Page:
Michael BoardSome reflections on the Ware Lecture Delivered by Dr. Martin Luther King, Jr. at the Unitarian Universalist Association General Assembly, Hollywood, Florida, May 18, 1966.

I recently had the occasion to re-read the
 Ware Lecture by Dr. Martin Luther King, Jr. delivered in 1966The struggles Dr. King saw in liberal religious institutions are reflected in our congregations current internal audit of our own white supremacist history and culture. As a society, all these many years later, we continue to struggle with the truth of the damage done to black and indigenous people, even as we are determined to put our congregation on solid footing as ally and accomplice. The lecture is as cogent today as when it was delivered. Especially so if we replace the word “segregation” with “white supremacist philosophy.

Dr. Kings lecture provokes us as practitioners of a liberal religious tradition to examine our commitment to the meaning and application of our calling to social justice. In many ways we are struggling to rise up from the past and to live to the standards Dr. King set for all of religion. UU Asheville is about to undergo a process of discovery that will illuminate for us how far we have comeand how far we have to gotoward equality, equity, and true fellowship.  The process will help us define if we are sleeping through the current revolution or are accomplices in that revolution. Here are excerpts from that lecture that struck me as especially relevant to today’s world.

I’m sure that each of you has read that arresting little story from the pen of Washington Irving entitled Rip Van Winkle. One thing that we usually remember about the story of Rip Van Winkle is that he slept twenty years. But there is another point in that story which is almost always completely overlooked; it is the sign on the inn of the little town on the Hudson from which Rip went up into the mountains for his long sleep. When he went up, the sign had a picture of King George III of England. When he came down, the sign had a picture of George Washington, the first president of the United States. When Rip Van Winkle looked up at the picture of George Washington he was amazed, he was completely lost. He knew not who he was. This incident reveals to us that the most striking thing about the story of Rip Van Winkle is not merely that he slept twenty years, but that he slept through a revolution. While he was peacefully snoring up in the mountains a revolution was taking place in the world that would alter the face of human history. Yet Rip knew nothing about it; he was asleep. One of the great misfortunes of history is that all too many individuals and institutions find themselves in a great period of change and yet fail to achieve the new attitudes and outlooks that the new situation demands. 

There is nothing more tragic than to sleep through a revolution. And there can be no gainsaying of the fact that a social revolution is taking place in our world today. We see it in other nations in the demise of colonialism. We see it in our own nation, in the struggle against racial segregation and discrimination, and as we notice this struggle we are aware of the fact that a social revolution is taking place in our midst. Victor Hugo once said that there is nothing more powerful in all the world than an idea whose time has come. The idea whose time has come today is the idea of freedom and human dignity, and so all over the world we see something of freedom explosion, and this reveals to us that we are in the midst of revolutionary times. An older order is passing away and a new order is coming into being.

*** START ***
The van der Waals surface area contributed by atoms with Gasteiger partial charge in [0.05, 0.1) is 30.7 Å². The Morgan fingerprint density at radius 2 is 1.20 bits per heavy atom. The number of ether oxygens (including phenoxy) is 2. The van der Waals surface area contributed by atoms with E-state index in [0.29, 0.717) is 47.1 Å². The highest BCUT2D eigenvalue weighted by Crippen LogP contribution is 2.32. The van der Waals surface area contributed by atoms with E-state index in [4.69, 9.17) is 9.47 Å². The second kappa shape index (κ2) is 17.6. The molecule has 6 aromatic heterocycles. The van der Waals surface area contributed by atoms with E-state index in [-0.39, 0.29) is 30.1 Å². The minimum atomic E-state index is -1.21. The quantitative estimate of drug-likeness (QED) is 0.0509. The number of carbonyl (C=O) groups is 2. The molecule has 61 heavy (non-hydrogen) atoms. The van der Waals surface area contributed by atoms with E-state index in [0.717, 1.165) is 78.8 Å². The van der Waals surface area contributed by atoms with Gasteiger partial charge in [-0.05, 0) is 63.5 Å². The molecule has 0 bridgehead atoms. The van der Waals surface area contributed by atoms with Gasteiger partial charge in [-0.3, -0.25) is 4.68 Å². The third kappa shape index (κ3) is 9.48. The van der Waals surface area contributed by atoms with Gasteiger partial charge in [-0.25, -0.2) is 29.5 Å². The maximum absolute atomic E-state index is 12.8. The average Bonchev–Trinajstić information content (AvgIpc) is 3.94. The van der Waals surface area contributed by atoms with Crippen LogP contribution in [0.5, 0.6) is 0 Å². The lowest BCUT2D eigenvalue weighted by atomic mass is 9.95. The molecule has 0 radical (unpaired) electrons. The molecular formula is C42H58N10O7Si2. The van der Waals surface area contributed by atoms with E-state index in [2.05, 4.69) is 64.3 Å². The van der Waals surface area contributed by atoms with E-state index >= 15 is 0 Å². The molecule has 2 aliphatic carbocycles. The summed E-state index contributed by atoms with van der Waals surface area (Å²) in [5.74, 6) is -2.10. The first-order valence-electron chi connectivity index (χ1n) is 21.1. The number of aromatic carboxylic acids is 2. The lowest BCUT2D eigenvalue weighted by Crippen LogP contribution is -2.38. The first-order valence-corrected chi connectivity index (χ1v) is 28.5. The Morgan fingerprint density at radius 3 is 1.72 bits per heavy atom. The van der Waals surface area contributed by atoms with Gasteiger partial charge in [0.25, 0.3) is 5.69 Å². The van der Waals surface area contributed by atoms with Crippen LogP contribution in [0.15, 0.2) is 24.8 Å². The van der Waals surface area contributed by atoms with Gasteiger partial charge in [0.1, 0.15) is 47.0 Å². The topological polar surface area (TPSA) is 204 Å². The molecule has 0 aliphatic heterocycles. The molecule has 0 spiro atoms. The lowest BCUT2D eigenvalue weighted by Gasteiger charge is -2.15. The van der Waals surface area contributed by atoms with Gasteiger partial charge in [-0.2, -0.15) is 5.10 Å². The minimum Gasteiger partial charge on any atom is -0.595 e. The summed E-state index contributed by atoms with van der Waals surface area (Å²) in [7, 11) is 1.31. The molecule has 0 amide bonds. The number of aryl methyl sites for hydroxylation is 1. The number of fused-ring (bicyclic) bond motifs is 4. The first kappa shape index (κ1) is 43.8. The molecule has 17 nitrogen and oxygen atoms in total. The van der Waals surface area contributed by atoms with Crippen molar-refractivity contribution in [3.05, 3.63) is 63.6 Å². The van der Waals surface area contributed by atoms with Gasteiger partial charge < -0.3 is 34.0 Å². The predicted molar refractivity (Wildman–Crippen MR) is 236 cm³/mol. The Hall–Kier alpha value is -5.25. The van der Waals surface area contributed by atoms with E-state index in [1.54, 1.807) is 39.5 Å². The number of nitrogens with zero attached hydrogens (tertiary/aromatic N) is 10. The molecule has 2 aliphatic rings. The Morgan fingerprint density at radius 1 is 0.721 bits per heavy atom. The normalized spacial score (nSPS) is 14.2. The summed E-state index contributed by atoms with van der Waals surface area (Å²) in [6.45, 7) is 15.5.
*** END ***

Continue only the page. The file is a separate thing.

Secondly, it is necessary for the church to reaffirm over and over again the essential immorality of racial segregation. Any church which affirms the morality of segregation is sleeping through the revolution. We must make it clear that segregation, whether it’s in the public schools, in housing, or in recreational facilities, or in the church itself, is morally wrong and sinful. It is not only sociologically untenable, or politically unsound, or merely economically unwise, it is morally wrong and sinful. 

There are many insights in all of the major religious faiths which bring this out. Segregation is evil, to use the thinking of the Jewish philosopher, Martin Buber, because it substitutes an “I-It” relationship for an “I-thou” relationship. According to St. Thomas Aquinas, segregation is wrong because it is based on human laws, which are out of harmony with the moral, the natural, the eternal laws of the universe. Paul Tillich, great Protestant theologian who died some months ago, said that sin is separation. What is segregation but an affirmation of man’s tragic estrangement, his terrible separation, his awful sinfulness? So, over and over again, we must make it clear that we are through with this unjust system now, henceforth, and forever more.

All I’m saying is this: that all life is interrelated, and somehow we are all tied together. For some strange reason I can never be what I ought to be until you are what you ought to be, and you can never be what you ought to be until I am what I ought to be. This is the interrelated structure of all reality.

MIchael Beech, UUAsheville Board of Directors